​​Jacksonville Society
Archaeological Institute of America

​​March 25, 2017 Dr. Irving Finkel

The Ark Before Noah

In his lecture, “The Ark before Noah,” British Museum expert Dr. Irving Finkel reveals how decoding the symbols on a 4,000-year-old piece of clay enabled a radical new interpretation of the Noah's Ark story.  A world authority on the period, Dr. Finkel's real-life detective story began with a remarkable event at the British Museum: the arrival one day in 2008 of a single, modest-sized Babylonian cuneiform tablet brought in by a member of the public.  Such palm-sized clay rectangles were used by the Babylonians to create the first documents, and this particular tablet proved to be of quite extraordinary importance.  Not only does it date from about 1850 B.C., but it is a copy of the Babylonian Story of the Flood, a story from ancient Mesopotamia revealing, among other things, instructions for constructing a large boat.  Dr. Finkel will also describe the further series of discoveries which allowed him to decode the Flood story in ways which offer unanticipated revelations.  The lecture will also describe how a replica of the boat, following the ancient instructions, was built in India—the subject of the documentary film The Real Noah’s Ark.

April 22, 2017  Dr. Susan Milbrath, Florida Museum of Natural History

The Role of Solar Observations in Developing The Preclassic Maya Calendar
Intervals of 260 days are recorded by architectural orientations at a number of Maya sites, a pattern that may have developed early at sites like Nakbe. The 260-day calendar, emphasizing sets of 13 and 20 days, dates back to the Middle Preclassic, when early architectural structures, E-Groups, in the Maya area were used for solar observations. These observations were probably linked with a maize cycle spanning 260 days. By the end of the Late Preclassic, however, most E-Groups were abandoned or modified for a different function, serving as a stage for rituals performed by rulers at a time when the Long Count calendar was being developed. The changing role of E-Groups relates to the rise of royal rituals associated with the detailed historical records documented in Maya Long Count inscriptions.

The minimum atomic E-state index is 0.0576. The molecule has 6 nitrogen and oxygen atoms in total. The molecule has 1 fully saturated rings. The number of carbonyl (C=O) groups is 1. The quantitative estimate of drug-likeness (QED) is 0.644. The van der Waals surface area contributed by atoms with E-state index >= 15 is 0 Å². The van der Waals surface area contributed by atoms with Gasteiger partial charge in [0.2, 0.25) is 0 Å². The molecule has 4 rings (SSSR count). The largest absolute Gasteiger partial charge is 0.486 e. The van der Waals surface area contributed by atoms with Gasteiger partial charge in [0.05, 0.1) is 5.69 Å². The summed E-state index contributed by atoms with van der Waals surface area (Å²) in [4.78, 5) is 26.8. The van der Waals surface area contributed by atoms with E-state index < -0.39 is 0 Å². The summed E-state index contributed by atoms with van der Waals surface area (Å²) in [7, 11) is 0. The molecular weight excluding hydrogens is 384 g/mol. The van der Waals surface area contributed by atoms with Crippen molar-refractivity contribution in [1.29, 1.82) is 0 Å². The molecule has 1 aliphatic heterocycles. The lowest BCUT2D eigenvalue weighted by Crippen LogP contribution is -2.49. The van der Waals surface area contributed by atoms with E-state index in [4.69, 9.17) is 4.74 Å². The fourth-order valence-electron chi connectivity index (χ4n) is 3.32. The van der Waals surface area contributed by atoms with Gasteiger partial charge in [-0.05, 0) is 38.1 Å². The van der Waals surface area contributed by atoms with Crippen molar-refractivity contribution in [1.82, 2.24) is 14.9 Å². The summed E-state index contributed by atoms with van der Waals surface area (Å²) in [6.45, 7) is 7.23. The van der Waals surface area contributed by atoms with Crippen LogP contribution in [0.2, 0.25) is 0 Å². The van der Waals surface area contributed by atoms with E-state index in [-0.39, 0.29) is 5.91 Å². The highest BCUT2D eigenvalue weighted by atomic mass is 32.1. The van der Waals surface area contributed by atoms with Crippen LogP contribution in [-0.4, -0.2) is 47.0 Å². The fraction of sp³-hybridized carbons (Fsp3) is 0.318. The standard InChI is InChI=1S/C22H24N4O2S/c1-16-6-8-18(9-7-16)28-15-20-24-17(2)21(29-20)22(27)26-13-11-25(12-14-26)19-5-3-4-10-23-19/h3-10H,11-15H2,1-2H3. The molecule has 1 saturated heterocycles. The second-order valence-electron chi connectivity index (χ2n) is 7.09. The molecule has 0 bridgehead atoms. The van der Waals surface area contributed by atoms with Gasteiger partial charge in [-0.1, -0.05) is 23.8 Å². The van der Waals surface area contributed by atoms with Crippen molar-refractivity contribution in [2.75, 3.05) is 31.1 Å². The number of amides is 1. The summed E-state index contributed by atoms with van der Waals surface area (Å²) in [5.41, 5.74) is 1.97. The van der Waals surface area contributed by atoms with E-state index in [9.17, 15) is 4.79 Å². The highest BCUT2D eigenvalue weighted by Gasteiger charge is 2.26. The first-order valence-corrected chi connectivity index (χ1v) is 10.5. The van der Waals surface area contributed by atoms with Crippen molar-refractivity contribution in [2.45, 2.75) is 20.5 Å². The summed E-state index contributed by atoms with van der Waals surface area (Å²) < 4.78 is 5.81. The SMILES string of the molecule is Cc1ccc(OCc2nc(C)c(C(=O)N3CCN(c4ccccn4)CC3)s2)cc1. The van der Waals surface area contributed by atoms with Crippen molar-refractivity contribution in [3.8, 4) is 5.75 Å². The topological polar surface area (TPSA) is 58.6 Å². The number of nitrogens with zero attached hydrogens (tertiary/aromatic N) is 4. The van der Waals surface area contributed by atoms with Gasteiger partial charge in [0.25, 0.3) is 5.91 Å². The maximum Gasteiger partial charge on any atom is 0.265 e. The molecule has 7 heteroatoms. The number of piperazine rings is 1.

May 20, 2017  Peter Fix from Texas A & M

The Recovery of the La Belle

In 1684 famous French explorer La Salle left France with plans to establish a colony at the Mississippi River but got lost on the way.  Instead, he landed the colonists on the Texas coast between Galveston and Corpus Christi at a settlement  called Fort St. Louis.  HIs  ship the La Belle sank in 1686 and was lost until the Texas Historical Commission began searching for the ship in 1995.  The story of the ship's location and  excavation in Matagorda Bay, its conservation at Texas A & M's Conservation Research Laboratory, and its reconstruction in Austin's Bullock Museum is the subject of Peter Fix's lecture.  As the conservator and head of reconstruction , Fix knows every piece of the puzzle after working on it for around 20 years.  It is a story of dedication and hard work by many archaeologists and workers in related fields with a rare complete  ending--a reconstructed historic  ship.

Upcoming Lectures

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Lectures are held at 12 pm in building 51 (Social Sciences) on the University of North Florida campus in Jacksonville.

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